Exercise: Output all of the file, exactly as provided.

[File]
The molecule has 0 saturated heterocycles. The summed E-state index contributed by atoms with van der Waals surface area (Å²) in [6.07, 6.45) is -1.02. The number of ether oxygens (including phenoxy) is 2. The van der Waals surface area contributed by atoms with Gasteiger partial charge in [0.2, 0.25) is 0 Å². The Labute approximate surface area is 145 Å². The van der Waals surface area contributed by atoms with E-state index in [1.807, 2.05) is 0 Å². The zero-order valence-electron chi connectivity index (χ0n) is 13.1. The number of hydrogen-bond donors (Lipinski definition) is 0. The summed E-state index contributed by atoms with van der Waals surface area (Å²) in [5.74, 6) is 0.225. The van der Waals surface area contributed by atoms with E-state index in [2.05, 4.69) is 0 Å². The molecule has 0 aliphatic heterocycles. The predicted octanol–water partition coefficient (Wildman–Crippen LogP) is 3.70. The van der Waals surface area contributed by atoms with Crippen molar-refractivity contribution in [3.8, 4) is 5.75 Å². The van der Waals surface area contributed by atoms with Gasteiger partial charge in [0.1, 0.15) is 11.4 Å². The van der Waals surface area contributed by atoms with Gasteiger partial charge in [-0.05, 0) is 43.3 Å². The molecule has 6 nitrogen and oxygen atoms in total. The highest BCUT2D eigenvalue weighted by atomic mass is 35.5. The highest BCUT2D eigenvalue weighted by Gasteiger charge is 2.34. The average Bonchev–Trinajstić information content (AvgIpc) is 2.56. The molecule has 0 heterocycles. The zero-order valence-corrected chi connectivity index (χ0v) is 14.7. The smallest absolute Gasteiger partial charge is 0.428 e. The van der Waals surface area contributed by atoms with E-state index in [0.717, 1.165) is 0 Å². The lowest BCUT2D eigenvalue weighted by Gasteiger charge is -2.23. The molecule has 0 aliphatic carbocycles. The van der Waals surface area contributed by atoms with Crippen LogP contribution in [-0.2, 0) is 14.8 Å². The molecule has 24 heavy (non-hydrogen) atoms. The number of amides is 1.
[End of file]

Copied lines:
The molecule has 0 saturated heterocycles. The summed E-state index contributed by atoms with van der Waals surface area (Å²) in [6.07, 6.45) is -1.02. The number of ether oxygens (including phenoxy) is 2. The van der Waals surface area contributed by atoms with Gasteiger partial charge in [0.2, 0.25) is 0 Å². The Labute approximate surface area is 145 Å². The van der Waals surface area contributed by atoms with E-state index in [1.807, 2.05) is 0 Å². The zero-order valence-electron chi connectivity index (χ0n) is 13.1. The number of hydrogen-bond donors (Lipinski definition) is 0. The summed E-state index contributed by atoms with van der Waals surface area (Å²) in [5.74, 6) is 0.225. The van der Waals surface area contributed by atoms with E-state index in [2.05, 4.69) is 0 Å². The molecule has 0 aliphatic heterocycles. The predicted octanol–water partition coefficient (Wildman–Crippen LogP) is 3.70. The van der Waals surface area contributed by atoms with Crippen molar-refractivity contribution in [3.8, 4) is 5.75 Å². The van der Waals surface area contributed by atoms with Gasteiger partial charge in [0.1, 0.15) is 11.4 Å². The van der Waals surface area contributed by atoms with Gasteiger partial charge in [-0.05, 0) is 43.3 Å². The molecule has 6 nitrogen and oxygen atoms in total. The highest BCUT2D eigenvalue weighted by atomic mass is 35.5. The highest BCUT2D eigenvalue weighted by Gasteiger charge is 2.34. The average Bonchev–Trinajstić information content (AvgIpc) is 2.56. The molecule has 0 heterocycles. The zero-order valence-corrected chi connectivity index (χ0v) is 14.7. The smallest absolute Gasteiger partial charge is 0.428 e. The van der Waals surface area contributed by atoms with E-state index in [0.717, 1.165) is 0 Å². The lowest BCUT2D eigenvalue weighted by Gasteiger charge is -2.23. The molecule has 0 aliphatic carbocycles. The van der Waals surface area contributed by atoms with Crippen LogP contribution in [-0.2, 0) is 14.8 Å². The molecule has 24 heavy (non-hydrogen) atoms. The number of amides is 1.